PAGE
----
The USMCA Brings Challenges for the Border Automotive Industry
By Nancy J. Gonzalez
The North American Free Trade Agreement (NAFTA) has expired, and now the United States-Mexico-Canada Agreement (USMCA) is entering into force to regulate free trade in North America.
On July 1, 2020, the USMCA entered into force, establishing a new framework for the regional integration of North America between the three nations. The treaty opens up the possibility of greater regional integration in areas such as digital commerce, but in turn, the new agreement is more restrictive than NAFTA in other sectors, such as the automotive industry, where the new regulations could have a negative effect.
On the U.S.-Mexico border, manufacturing companies and companies dedicated to foreign trade are already in the process of migrating and adopting their systems to the new criteria. This region will be affected by the changes included in the new treaty, since it is an area in which the automotive industry turns out to be very active. Manufacturing companies in the northern region of Mexico are a major source of auto parts for original equipment manufacturers (OEMs) in Mexico, the United States, and even Canada. Some vehicles are also produced in this area, such as the Toyota Tacoma and some KIA models.
Suppliers in the northern region are very important to the automotive industry because they can manufacture all the auto parts included in a generic vehicle. These companies can provide a wide variety of electronics, motors, windshields, wipers, brake systems, lights, seats, sensors, harnesses, etc.
“What the USMCA gives us today is the opportunity to shorten value chains in North America, where Mexico could become a very important place,” said Luz María de la Mora, Mexico’s undersecretary of Foreign Trade, in a recent Cato Institute seminar. “Basically we are participating in all branches of manufacturing production, and Mexico could become very important for shortening these value chains, but also to keep North America competitive.”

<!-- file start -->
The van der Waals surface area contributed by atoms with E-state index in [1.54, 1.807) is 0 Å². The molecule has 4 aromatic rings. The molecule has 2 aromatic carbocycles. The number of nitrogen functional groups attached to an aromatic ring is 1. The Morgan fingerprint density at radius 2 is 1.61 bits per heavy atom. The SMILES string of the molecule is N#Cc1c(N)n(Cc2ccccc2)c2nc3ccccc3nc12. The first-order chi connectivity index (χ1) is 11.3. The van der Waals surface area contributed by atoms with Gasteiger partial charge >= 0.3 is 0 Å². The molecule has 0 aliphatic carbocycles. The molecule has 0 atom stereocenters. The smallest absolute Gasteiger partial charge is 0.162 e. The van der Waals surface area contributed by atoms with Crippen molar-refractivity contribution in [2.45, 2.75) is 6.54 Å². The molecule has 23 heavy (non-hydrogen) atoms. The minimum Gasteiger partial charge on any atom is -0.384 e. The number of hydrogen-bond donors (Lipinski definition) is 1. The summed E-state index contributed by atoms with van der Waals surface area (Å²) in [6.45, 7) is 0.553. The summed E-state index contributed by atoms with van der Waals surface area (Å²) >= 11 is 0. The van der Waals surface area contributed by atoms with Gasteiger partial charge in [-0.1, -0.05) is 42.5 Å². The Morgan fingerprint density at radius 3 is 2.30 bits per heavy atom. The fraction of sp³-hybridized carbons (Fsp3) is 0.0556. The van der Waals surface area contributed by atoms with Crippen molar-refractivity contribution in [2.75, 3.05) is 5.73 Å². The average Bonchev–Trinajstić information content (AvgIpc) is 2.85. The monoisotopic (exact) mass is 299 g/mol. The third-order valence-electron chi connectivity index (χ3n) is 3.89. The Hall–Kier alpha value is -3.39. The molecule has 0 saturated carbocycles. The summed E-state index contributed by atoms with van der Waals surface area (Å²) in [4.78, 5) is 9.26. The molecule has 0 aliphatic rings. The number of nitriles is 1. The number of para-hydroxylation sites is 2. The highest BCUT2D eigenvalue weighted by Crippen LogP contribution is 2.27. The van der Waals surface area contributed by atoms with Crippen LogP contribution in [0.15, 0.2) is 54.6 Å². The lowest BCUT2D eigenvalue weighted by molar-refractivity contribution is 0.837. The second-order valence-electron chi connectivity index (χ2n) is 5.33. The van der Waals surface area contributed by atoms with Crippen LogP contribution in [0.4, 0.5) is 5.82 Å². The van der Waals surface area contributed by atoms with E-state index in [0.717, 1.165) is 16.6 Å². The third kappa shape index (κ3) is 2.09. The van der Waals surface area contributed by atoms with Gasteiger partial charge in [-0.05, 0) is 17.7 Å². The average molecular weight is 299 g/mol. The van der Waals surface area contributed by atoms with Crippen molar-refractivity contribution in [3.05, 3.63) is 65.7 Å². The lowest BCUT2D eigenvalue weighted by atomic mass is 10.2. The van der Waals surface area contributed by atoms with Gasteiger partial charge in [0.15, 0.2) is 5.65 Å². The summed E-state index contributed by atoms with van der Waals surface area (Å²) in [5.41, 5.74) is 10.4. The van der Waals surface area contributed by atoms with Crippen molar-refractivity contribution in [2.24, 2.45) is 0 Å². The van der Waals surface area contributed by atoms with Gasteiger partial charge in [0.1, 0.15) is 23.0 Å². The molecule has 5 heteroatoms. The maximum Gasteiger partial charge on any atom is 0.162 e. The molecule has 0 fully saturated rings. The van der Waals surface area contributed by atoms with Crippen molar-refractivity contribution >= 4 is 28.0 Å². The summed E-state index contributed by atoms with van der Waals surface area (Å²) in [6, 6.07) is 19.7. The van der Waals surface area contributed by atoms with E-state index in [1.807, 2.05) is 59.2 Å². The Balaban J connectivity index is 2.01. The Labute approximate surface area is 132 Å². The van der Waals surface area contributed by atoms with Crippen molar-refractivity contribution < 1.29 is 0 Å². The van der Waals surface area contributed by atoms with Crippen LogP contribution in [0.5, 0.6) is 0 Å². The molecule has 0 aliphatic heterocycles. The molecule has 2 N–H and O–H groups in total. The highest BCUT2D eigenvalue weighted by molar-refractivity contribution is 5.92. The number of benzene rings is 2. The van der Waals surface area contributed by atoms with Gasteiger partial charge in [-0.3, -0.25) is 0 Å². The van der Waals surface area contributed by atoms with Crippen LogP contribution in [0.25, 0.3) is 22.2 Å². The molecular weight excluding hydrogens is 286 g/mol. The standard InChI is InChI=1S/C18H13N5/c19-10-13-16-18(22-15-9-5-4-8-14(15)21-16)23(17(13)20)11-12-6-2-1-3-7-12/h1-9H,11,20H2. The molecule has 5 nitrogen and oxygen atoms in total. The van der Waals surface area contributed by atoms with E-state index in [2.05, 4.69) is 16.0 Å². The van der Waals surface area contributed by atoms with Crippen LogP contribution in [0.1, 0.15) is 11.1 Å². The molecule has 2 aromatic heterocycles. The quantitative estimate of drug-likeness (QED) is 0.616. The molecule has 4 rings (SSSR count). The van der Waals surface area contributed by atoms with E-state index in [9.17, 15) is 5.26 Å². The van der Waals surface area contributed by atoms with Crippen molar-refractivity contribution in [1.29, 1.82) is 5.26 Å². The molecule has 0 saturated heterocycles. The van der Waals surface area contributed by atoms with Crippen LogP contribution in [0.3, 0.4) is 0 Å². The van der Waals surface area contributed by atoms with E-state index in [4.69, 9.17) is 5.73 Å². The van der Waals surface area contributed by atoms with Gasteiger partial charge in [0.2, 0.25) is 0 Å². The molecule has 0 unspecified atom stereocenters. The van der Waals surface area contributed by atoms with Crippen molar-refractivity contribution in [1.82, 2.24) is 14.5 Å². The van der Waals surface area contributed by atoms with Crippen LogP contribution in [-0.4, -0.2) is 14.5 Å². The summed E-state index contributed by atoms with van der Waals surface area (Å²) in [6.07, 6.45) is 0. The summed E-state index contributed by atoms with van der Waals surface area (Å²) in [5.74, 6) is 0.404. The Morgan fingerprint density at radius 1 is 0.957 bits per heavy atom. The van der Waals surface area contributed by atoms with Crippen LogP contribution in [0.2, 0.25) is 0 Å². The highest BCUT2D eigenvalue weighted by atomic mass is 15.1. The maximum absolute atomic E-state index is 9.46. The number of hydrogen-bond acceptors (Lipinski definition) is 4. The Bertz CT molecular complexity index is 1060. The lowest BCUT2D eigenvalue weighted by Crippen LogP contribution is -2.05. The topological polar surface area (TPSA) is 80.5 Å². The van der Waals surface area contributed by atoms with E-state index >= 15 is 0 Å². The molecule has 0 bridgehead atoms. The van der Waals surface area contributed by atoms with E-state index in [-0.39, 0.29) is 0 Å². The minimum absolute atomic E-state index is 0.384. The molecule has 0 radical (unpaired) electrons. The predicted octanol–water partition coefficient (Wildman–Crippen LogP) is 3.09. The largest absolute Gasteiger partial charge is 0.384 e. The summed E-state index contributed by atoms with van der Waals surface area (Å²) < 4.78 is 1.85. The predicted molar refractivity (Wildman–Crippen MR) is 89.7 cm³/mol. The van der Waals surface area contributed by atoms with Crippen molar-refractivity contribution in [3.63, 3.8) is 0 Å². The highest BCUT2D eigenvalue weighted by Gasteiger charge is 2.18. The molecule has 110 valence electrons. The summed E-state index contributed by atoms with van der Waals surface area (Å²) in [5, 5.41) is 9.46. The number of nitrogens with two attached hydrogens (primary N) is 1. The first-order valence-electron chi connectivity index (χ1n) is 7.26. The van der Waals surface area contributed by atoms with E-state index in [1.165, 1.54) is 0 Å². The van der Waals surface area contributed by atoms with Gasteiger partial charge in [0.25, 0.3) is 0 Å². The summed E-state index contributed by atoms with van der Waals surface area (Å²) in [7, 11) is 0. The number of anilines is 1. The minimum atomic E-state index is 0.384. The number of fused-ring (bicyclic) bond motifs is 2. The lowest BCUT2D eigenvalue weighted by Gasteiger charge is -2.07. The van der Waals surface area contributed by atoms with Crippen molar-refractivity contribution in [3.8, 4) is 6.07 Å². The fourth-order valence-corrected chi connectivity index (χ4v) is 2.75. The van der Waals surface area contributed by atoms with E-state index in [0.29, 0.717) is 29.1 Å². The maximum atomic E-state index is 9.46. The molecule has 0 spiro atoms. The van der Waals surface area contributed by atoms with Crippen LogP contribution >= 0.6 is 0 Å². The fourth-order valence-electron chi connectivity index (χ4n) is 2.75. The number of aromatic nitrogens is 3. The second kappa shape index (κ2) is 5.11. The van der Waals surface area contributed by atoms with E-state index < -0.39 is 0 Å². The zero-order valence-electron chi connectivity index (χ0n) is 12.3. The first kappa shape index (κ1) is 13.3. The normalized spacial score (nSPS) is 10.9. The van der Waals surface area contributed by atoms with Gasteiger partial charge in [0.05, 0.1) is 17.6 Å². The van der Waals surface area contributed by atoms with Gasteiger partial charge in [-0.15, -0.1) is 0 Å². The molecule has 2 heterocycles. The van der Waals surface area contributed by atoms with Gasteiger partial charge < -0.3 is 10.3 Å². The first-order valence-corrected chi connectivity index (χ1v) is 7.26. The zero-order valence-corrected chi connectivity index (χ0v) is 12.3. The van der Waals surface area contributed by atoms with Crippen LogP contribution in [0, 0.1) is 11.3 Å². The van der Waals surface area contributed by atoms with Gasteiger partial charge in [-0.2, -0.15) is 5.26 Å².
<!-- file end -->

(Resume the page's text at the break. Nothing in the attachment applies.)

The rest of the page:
Industry experts agree that the entry into force of the USMCA comes at a difficult time for automakers, because now they must concentrate much of their efforts on complying with the new provisions while their suppliers try to recover from the production stoppages of more than two months caused by the COVID-19 pandemic. Most of the auto parts suppliers restarted operations at the beginning of June, but they are doing so in a phased manner, in order to safeguard the integrity of their employees.
The USMCA establishes a regional content value higher than the one agreed in the FTA. North America’s share of the value of vehicles and light trucks produced increases from 62.5% under NAFTA to 75% under the USMCA, and from 60% to 70% for heavy trucks.
Rather than applying the uniform regional content standard like NAFTA did for auto parts, the USMCA sets separate content requirements for three groups: core parts, such as engines and transmissions, 75%; main parts, such as electrical and electronic parts, 70%; and complementary parts, which include brake systems and miscellaneous parts, 65%.
Some automotive suppliers are making changes in their organizations to comply with the USMCA changes. One of these automotive companies and that is transferring more production to its plants in Mexico is the engine manufacturing Cummins Inc. The company is moving some of its operations from the United States, China, India and Brazil, including its filters division, to a facility in Ciudad Juárez.
“The tariffs imposed by the United States on Europe and China are helping this process; it makes companies see Mexico as a place where they can relocate production lines to supply the U.S. market,” said Cummins Vice President for Latin America Ignacio García at the time of announcing changes the company was going to carry out.